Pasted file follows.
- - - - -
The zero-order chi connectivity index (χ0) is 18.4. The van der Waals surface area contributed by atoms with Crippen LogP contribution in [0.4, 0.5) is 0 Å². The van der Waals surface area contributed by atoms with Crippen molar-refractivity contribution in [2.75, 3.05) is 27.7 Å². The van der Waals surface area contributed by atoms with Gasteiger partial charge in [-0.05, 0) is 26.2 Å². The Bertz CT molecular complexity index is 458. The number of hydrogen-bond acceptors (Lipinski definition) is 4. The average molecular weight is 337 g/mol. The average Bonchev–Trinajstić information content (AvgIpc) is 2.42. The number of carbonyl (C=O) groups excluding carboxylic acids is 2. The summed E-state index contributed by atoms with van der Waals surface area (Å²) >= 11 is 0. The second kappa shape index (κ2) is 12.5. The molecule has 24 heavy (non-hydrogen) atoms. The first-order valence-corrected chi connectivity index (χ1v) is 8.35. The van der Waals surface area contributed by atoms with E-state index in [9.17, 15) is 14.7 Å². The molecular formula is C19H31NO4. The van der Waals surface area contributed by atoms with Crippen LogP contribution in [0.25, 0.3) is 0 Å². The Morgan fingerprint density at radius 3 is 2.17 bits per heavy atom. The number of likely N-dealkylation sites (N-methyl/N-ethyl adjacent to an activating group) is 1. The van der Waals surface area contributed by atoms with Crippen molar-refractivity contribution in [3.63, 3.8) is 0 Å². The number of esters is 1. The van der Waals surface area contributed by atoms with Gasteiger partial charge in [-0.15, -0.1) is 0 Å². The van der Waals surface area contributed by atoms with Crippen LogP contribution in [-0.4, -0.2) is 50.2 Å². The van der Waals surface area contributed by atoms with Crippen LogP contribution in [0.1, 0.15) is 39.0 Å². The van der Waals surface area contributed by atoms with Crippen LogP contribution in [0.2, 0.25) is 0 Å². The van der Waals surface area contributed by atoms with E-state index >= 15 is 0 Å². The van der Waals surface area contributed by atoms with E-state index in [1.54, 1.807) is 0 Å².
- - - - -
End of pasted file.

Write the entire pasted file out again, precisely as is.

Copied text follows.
The zero-order chi connectivity index (χ0) is 18.4. The van der Waals surface area contributed by atoms with Crippen LogP contribution in [0.4, 0.5) is 0 Å². The van der Waals surface area contributed by atoms with Crippen molar-refractivity contribution in [2.75, 3.05) is 27.7 Å². The van der Waals surface area contributed by atoms with Gasteiger partial charge in [-0.05, 0) is 26.2 Å². The Bertz CT molecular complexity index is 458. The number of hydrogen-bond acceptors (Lipinski definition) is 4. The average molecular weight is 337 g/mol. The average Bonchev–Trinajstić information content (AvgIpc) is 2.42. The number of carbonyl (C=O) groups excluding carboxylic acids is 2. The summed E-state index contributed by atoms with van der Waals surface area (Å²) >= 11 is 0. The second kappa shape index (κ2) is 12.5. The molecule has 24 heavy (non-hydrogen) atoms. The first-order valence-corrected chi connectivity index (χ1v) is 8.35. The van der Waals surface area contributed by atoms with E-state index in [9.17, 15) is 14.7 Å². The molecular formula is C19H31NO4. The van der Waals surface area contributed by atoms with Crippen LogP contribution in [0.25, 0.3) is 0 Å². The Morgan fingerprint density at radius 3 is 2.17 bits per heavy atom. The number of likely N-dealkylation sites (N-methyl/N-ethyl adjacent to an activating group) is 1. The van der Waals surface area contributed by atoms with Crippen molar-refractivity contribution in [3.63, 3.8) is 0 Å². The number of esters is 1. The van der Waals surface area contributed by atoms with Gasteiger partial charge in [-0.15, -0.1) is 0 Å². The van der Waals surface area contributed by atoms with Crippen LogP contribution in [-0.4, -0.2) is 50.2 Å². The van der Waals surface area contributed by atoms with Crippen LogP contribution in [0.1, 0.15) is 39.0 Å². The van der Waals surface area contributed by atoms with Crippen LogP contribution in [0.2, 0.25) is 0 Å². The van der Waals surface area contributed by atoms with E-state index >= 15 is 0 Å². The van der Waals surface area contributed by atoms with E-state index in [1.54, 1.807) is 0 Å².